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20121205
20121213
STATION
KQED (PBS) 9
KQEH (PBS) 5
KRCB (PBS) 4
WETA 1
WMPT (PBS) 1
LANGUAGE
English 20
Search Results 0 to 19 of about 20 (some duplicates have been removed)
PBS
Dec 7, 2012 4:30pm PST
a deal on the fiscal cliff, or that they drag it out over a number of months. and that that really erodes confidence. >> repoer: against that backdrop, the federal reserve is trying to do all it can to help the economy. the central bank is widely expected to announce an extension of its bond buying program when it meets next week. erika miller, "n.b.r.," new york. >> tom: with the fiscal cliff about three weeks away, washington hasn't made much progress to avoid it. that was the assessment from one of those directly involved: house speaker john boehner. the top republican today accused president obama of, "slow walking", the economy to the edge of the cliff. he repeated his call for the president to send congress a plan that can pass both houses of congress. tax rates are the major sticking point. the president wants to raise them for america's highest earners, house republicans strongly oppose: >> instead of reforming the tax code and cutting spending, the president wants to raise tax rates. but even if the president got the tax rate hike that he wanted, understand that we would continue
PBS
Dec 5, 2012 4:30pm PST
republicans are holding the global economy hostage over the fiscal cliff. >> susie: and apple shares get of the most widely owned stocks sees heavy trading. >> tom: that and more tonight on "n.b.r." >> susie: big job cuts today at one of the nation's biggest banks. citigroup announced it's slashing 4% of its staff; that works out to 11,000 jobs worldwide. the cuts will save the bank more than $1 billion a year in expenses. but they won't be cheap, resulting in a billion-dollar charge against fourth-quarter earnings. is this gloomy news from citi the beginning of other companies doing the same? suzanne pratt reports. >> reporter: 11,000 jobs are a lot of layoffs, even for a bank as huge as citi. and there could be more. that's because the monster firm is still struggling to recover from the great recession even though it has fired a lot of other workers in the last few years. the thing is, citi has a new c.e.o. in michael corbat, and experts say he's anxious to make his mark, even if that includes cutting staff. and the need to slim down is not ique to citi; it's indtry- wide. a financial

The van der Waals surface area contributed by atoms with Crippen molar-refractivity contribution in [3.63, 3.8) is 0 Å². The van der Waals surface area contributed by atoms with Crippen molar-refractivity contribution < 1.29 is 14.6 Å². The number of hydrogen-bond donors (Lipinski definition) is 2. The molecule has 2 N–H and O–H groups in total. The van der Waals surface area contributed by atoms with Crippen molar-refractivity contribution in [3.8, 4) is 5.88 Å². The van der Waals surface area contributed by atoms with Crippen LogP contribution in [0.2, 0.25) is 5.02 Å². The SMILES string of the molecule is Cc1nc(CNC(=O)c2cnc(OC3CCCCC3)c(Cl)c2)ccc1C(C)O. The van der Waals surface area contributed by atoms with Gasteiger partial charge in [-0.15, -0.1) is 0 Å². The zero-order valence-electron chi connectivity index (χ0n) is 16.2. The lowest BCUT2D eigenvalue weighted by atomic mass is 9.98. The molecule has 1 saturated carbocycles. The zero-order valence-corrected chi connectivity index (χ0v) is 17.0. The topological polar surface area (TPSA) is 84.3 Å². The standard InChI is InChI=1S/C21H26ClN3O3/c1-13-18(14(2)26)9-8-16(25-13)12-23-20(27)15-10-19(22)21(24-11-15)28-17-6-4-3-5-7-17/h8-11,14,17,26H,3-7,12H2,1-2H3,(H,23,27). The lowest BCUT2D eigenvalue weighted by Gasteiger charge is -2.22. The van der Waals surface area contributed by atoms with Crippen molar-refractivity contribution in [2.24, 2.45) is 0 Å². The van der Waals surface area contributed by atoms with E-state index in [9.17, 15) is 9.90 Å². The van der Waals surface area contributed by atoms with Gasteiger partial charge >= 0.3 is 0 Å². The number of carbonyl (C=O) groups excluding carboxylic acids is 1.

PBS
Dec 11, 2012 4:30pm PST
slow- walks this process, the closer our economy gets to the fiscal cliff. >> reporter: behind the scenes, progress is being made, but democrats are still arguing they've given ground in previous budget battles. that's one reason they are holding firm on higher taxes now. >> $1.6 trillion in cuts. "where are the cuts?" they are in bills that you, mr. speaker, he voted for. >> reporter: and there were new calls for more tax revenue today. warren buffett, vanguard founder john bogle, and financier george soros were among the famous names to call for a tougher estate tax. their proposal would exempt couples with up to $4 million in assets from the estate tax. above that level, estates would pay a 45% tax rate, rising to 50% or more on very large estates. supporters say that would both bring in badly needed revenue and help protect our democracy. >> it works to reduce concentrations of economic and poticapoweacro generations, and those concentrations are antithetical to the basic premise, if you will, of the founding of our republic, which was that it was a land of opportunity. and